The key traits of maize, namely a many-ranked (decussate) spike and paired female spikelets, were individually transferred to teosinte in order to examine the hypotheses of a common ancestor between a wild maize and teosinte or that of intermediate steps in the presumed domestic transformation of teosinte into maize.
A joining of the fruit cases of teosinte into yokes with a decussate arrangement is non-adaptive as a wild trait because it reduces the number of dispersal units by half. It must, therefore, represent a domestic trait. When the paired condition of female spikelets in maize is transferred to teosinte, the effectiveness of the fruit case as a protective device is destroyed.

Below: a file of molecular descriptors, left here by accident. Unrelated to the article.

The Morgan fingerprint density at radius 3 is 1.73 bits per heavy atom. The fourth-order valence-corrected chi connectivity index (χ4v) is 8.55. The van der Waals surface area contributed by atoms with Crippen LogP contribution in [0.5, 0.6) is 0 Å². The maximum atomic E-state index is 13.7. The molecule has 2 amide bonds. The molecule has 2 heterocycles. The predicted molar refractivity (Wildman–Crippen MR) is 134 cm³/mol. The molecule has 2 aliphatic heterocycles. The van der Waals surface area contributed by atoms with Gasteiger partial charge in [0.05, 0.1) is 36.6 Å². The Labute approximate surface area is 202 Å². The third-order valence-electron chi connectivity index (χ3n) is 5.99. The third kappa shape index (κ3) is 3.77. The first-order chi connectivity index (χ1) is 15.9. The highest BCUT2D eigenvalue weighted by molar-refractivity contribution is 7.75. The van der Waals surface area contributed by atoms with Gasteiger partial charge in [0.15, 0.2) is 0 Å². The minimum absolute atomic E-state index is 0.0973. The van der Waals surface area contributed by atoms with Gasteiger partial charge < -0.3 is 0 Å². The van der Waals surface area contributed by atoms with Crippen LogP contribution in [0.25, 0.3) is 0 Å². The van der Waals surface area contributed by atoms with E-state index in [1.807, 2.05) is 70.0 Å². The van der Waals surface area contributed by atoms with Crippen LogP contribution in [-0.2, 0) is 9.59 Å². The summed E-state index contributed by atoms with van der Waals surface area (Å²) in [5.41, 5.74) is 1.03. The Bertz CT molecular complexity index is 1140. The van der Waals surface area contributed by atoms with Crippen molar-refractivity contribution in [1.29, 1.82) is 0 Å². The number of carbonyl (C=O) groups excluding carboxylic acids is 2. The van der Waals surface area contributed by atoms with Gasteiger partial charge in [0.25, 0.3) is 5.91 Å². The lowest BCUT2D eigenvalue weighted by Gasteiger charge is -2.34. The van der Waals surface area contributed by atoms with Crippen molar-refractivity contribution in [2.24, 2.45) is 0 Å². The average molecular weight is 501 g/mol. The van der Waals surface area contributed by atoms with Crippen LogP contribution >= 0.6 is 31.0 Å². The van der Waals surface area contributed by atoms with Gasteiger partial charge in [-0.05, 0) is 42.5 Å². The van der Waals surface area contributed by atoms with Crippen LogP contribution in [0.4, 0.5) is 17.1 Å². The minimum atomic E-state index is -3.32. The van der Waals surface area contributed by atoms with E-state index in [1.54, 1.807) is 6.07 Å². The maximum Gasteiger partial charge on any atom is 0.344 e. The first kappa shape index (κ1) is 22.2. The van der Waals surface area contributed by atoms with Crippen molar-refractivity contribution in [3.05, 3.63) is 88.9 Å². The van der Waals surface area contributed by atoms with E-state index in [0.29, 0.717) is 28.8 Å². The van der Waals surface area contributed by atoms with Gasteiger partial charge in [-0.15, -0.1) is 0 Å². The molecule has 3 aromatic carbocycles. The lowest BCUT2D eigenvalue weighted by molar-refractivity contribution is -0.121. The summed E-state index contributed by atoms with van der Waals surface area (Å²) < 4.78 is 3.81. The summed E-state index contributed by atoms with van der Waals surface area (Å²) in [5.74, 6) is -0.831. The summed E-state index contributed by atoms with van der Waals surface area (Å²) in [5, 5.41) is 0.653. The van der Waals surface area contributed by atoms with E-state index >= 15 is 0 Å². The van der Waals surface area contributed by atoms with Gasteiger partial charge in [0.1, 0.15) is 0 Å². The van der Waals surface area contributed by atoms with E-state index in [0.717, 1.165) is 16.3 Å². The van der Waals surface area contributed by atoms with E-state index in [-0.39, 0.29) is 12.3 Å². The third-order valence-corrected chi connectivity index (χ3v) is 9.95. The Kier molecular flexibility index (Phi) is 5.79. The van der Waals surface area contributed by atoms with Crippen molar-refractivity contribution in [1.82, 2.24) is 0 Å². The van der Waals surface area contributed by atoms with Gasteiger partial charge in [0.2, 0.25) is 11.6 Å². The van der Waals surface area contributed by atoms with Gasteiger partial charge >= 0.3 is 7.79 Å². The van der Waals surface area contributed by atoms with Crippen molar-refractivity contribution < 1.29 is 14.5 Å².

The conclusion is that, when the key traits of maize are individually transferred to teosinte, the product is no more adaptable as a wild type than that of the eight-rowed ear of the oldest maize. Furthermore, these modified teosintes are like maize in not fitting into a logical early position in the sequential steps leading toward the cupulate fruit case. They must represent transitional forms in corn's origin by domestication.
Walton C. Galinat
Return to the MNL 56 On-Line Index
Return to the Maize Newsletter Index
Return to the Maize Genome Database Page